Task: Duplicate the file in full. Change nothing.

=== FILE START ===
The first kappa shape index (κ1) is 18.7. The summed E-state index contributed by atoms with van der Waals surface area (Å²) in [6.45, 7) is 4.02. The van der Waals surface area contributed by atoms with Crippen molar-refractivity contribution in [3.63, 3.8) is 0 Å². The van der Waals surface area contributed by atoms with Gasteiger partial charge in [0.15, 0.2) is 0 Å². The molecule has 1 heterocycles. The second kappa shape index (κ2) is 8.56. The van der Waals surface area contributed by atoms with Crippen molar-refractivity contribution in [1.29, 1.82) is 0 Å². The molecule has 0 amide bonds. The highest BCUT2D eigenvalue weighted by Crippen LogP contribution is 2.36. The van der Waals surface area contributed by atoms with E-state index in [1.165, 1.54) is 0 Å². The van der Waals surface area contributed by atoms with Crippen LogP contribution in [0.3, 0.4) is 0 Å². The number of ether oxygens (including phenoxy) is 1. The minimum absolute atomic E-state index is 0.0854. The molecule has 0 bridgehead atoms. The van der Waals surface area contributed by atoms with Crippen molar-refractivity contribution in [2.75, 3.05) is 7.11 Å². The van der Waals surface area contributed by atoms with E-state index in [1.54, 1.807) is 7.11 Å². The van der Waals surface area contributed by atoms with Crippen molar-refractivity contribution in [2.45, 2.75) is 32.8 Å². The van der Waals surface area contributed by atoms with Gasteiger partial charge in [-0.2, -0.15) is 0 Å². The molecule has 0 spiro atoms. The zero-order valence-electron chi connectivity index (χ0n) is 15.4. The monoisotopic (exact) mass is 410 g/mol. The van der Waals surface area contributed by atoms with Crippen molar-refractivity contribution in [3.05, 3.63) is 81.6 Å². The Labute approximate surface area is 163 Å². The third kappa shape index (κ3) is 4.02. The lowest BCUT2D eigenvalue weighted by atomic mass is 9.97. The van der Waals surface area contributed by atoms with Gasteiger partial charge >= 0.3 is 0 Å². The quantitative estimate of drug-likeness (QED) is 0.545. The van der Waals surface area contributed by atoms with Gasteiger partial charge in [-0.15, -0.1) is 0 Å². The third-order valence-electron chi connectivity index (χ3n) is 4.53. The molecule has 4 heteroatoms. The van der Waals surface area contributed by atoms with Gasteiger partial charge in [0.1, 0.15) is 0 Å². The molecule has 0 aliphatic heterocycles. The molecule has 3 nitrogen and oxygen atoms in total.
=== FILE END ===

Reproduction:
The first kappa shape index (κ1) is 18.7. The summed E-state index contributed by atoms with van der Waals surface area (Å²) in [6.45, 7) is 4.02. The van der Waals surface area contributed by atoms with Crippen molar-refractivity contribution in [3.63, 3.8) is 0 Å². The van der Waals surface area contributed by atoms with Gasteiger partial charge in [0.15, 0.2) is 0 Å². The molecule has 1 heterocycles. The second kappa shape index (κ2) is 8.56. The van der Waals surface area contributed by atoms with Crippen molar-refractivity contribution in [1.29, 1.82) is 0 Å². The molecule has 0 amide bonds. The highest BCUT2D eigenvalue weighted by Crippen LogP contribution is 2.36. The van der Waals surface area contributed by atoms with E-state index in [1.165, 1.54) is 0 Å². The van der Waals surface area contributed by atoms with Crippen LogP contribution in [0.3, 0.4) is 0 Å². The number of ether oxygens (including phenoxy) is 1. The minimum absolute atomic E-state index is 0.0854. The molecule has 0 bridgehead atoms. The van der Waals surface area contributed by atoms with Crippen molar-refractivity contribution in [2.75, 3.05) is 7.11 Å². The van der Waals surface area contributed by atoms with E-state index in [1.54, 1.807) is 7.11 Å². The van der Waals surface area contributed by atoms with Crippen molar-refractivity contribution in [2.45, 2.75) is 32.8 Å². The van der Waals surface area contributed by atoms with Gasteiger partial charge in [-0.2, -0.15) is 0 Å². The molecule has 0 spiro atoms. The zero-order valence-electron chi connectivity index (χ0n) is 15.4. The monoisotopic (exact) mass is 410 g/mol. The van der Waals surface area contributed by atoms with Crippen molar-refractivity contribution in [3.05, 3.63) is 81.6 Å². The Labute approximate surface area is 163 Å². The third kappa shape index (κ3) is 4.02. The lowest BCUT2D eigenvalue weighted by atomic mass is 9.97. The van der Waals surface area contributed by atoms with Gasteiger partial charge >= 0.3 is 0 Å². The quantitative estimate of drug-likeness (QED) is 0.545. The van der Waals surface area contributed by atoms with Gasteiger partial charge in [-0.15, -0.1) is 0 Å². The third-order valence-electron chi connectivity index (χ3n) is 4.53. The molecule has 4 heteroatoms. The van der Waals surface area contributed by atoms with Gasteiger partial charge in [0.1, 0.15) is 0 Å². The molecule has 0 aliphatic heterocycles. The molecule has 3 nitrogen and oxygen atoms in total.